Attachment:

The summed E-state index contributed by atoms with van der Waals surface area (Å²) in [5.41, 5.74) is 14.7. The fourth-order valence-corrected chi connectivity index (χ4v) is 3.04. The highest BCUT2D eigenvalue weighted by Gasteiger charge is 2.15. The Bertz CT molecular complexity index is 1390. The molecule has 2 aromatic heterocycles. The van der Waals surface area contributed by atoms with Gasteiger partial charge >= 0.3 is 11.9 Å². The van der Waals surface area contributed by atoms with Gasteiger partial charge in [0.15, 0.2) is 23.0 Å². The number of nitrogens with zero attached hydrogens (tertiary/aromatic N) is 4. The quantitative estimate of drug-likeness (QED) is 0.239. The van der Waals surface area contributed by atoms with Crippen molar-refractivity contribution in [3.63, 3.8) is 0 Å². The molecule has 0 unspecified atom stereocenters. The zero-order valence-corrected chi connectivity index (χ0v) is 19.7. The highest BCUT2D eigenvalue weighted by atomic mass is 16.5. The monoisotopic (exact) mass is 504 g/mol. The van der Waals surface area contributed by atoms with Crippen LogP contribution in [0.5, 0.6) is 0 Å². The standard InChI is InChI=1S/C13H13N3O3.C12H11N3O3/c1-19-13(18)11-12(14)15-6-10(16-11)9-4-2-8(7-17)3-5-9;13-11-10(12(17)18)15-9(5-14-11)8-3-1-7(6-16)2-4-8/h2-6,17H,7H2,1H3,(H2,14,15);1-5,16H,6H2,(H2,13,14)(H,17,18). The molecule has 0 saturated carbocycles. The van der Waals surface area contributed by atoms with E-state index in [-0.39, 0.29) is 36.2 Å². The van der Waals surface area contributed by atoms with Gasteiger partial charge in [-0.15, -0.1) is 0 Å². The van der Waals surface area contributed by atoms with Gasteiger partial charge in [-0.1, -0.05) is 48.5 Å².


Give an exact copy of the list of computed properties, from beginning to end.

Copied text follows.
The summed E-state index contributed by atoms with van der Waals surface area (Å²) in [5.41, 5.74) is 14.7. The fourth-order valence-corrected chi connectivity index (χ4v) is 3.04. The highest BCUT2D eigenvalue weighted by Gasteiger charge is 2.15. The Bertz CT molecular complexity index is 1390. The molecule has 2 aromatic heterocycles. The van der Waals surface area contributed by atoms with Gasteiger partial charge >= 0.3 is 11.9 Å². The van der Waals surface area contributed by atoms with Gasteiger partial charge in [0.15, 0.2) is 23.0 Å². The number of nitrogens with zero attached hydrogens (tertiary/aromatic N) is 4. The quantitative estimate of drug-likeness (QED) is 0.239. The van der Waals surface area contributed by atoms with Crippen molar-refractivity contribution in [3.63, 3.8) is 0 Å². The molecule has 0 unspecified atom stereocenters. The zero-order valence-corrected chi connectivity index (χ0v) is 19.7. The highest BCUT2D eigenvalue weighted by atomic mass is 16.5. The monoisotopic (exact) mass is 504 g/mol. The van der Waals surface area contributed by atoms with Crippen LogP contribution in [0.5, 0.6) is 0 Å². The standard InChI is InChI=1S/C13H13N3O3.C12H11N3O3/c1-19-13(18)11-12(14)15-6-10(16-11)9-4-2-8(7-17)3-5-9;13-11-10(12(17)18)15-9(5-14-11)8-3-1-7(6-16)2-4-8/h2-6,17H,7H2,1H3,(H2,14,15);1-5,16H,6H2,(H2,13,14)(H,17,18). The molecule has 0 saturated carbocycles. The van der Waals surface area contributed by atoms with E-state index in [-0.39, 0.29) is 36.2 Å². The van der Waals surface area contributed by atoms with Gasteiger partial charge in [-0.15, -0.1) is 0 Å². The van der Waals surface area contributed by atoms with Gasteiger partial charge in [-0.1, -0.05) is 48.5 Å².